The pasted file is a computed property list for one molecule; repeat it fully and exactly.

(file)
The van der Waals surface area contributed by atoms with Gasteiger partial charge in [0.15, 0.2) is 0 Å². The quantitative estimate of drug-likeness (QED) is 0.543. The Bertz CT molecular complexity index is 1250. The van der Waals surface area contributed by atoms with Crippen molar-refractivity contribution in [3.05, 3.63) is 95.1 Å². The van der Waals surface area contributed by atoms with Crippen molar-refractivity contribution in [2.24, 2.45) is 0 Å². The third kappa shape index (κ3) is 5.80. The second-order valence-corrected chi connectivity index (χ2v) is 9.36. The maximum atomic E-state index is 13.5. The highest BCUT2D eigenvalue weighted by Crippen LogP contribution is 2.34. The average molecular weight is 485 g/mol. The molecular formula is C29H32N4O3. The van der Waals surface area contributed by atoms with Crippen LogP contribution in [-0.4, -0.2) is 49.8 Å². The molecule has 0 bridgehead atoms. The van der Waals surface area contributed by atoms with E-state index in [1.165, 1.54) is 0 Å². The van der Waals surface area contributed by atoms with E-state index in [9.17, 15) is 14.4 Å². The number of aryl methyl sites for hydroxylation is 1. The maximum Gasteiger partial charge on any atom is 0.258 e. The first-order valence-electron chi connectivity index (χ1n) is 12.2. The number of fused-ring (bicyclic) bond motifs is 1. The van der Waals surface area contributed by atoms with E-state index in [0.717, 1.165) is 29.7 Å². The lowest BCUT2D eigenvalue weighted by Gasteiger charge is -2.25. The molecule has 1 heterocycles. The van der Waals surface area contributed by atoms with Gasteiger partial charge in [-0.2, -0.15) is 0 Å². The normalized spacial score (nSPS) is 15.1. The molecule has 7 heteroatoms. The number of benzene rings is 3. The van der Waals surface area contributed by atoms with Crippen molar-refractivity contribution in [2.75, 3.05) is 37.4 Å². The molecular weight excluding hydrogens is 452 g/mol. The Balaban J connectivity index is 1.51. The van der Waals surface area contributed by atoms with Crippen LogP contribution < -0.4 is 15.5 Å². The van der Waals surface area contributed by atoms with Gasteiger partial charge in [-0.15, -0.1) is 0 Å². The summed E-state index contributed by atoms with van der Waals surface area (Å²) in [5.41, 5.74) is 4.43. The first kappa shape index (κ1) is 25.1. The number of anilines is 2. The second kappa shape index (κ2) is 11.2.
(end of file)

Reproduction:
The van der Waals surface area contributed by atoms with Gasteiger partial charge in [0.15, 0.2) is 0 Å². The quantitative estimate of drug-likeness (QED) is 0.543. The Bertz CT molecular complexity index is 1250. The van der Waals surface area contributed by atoms with Crippen molar-refractivity contribution in [3.05, 3.63) is 95.1 Å². The van der Waals surface area contributed by atoms with Crippen molar-refractivity contribution in [2.24, 2.45) is 0 Å². The third kappa shape index (κ3) is 5.80. The second-order valence-corrected chi connectivity index (χ2v) is 9.36. The maximum atomic E-state index is 13.5. The highest BCUT2D eigenvalue weighted by Crippen LogP contribution is 2.34. The average molecular weight is 485 g/mol. The molecular formula is C29H32N4O3. The van der Waals surface area contributed by atoms with Crippen LogP contribution in [-0.4, -0.2) is 49.8 Å². The molecule has 0 bridgehead atoms. The van der Waals surface area contributed by atoms with E-state index in [1.165, 1.54) is 0 Å². The van der Waals surface area contributed by atoms with E-state index in [9.17, 15) is 14.4 Å². The number of aryl methyl sites for hydroxylation is 1. The maximum Gasteiger partial charge on any atom is 0.258 e. The first-order valence-electron chi connectivity index (χ1n) is 12.2. The number of fused-ring (bicyclic) bond motifs is 1. The van der Waals surface area contributed by atoms with E-state index in [0.717, 1.165) is 29.7 Å². The lowest BCUT2D eigenvalue weighted by Gasteiger charge is -2.25. The molecule has 1 heterocycles. The van der Waals surface area contributed by atoms with Gasteiger partial charge in [-0.2, -0.15) is 0 Å². The normalized spacial score (nSPS) is 15.1. The molecule has 7 heteroatoms. The number of benzene rings is 3. The van der Waals surface area contributed by atoms with Crippen molar-refractivity contribution in [2.75, 3.05) is 37.4 Å². The molecular weight excluding hydrogens is 452 g/mol. The Balaban J connectivity index is 1.51. The van der Waals surface area contributed by atoms with Crippen LogP contribution < -0.4 is 15.5 Å². The van der Waals surface area contributed by atoms with Gasteiger partial charge in [-0.15, -0.1) is 0 Å². The summed E-state index contributed by atoms with van der Waals surface area (Å²) in [5.41, 5.74) is 4.43. The first kappa shape index (κ1) is 25.1. The number of anilines is 2. The second kappa shape index (κ2) is 11.2.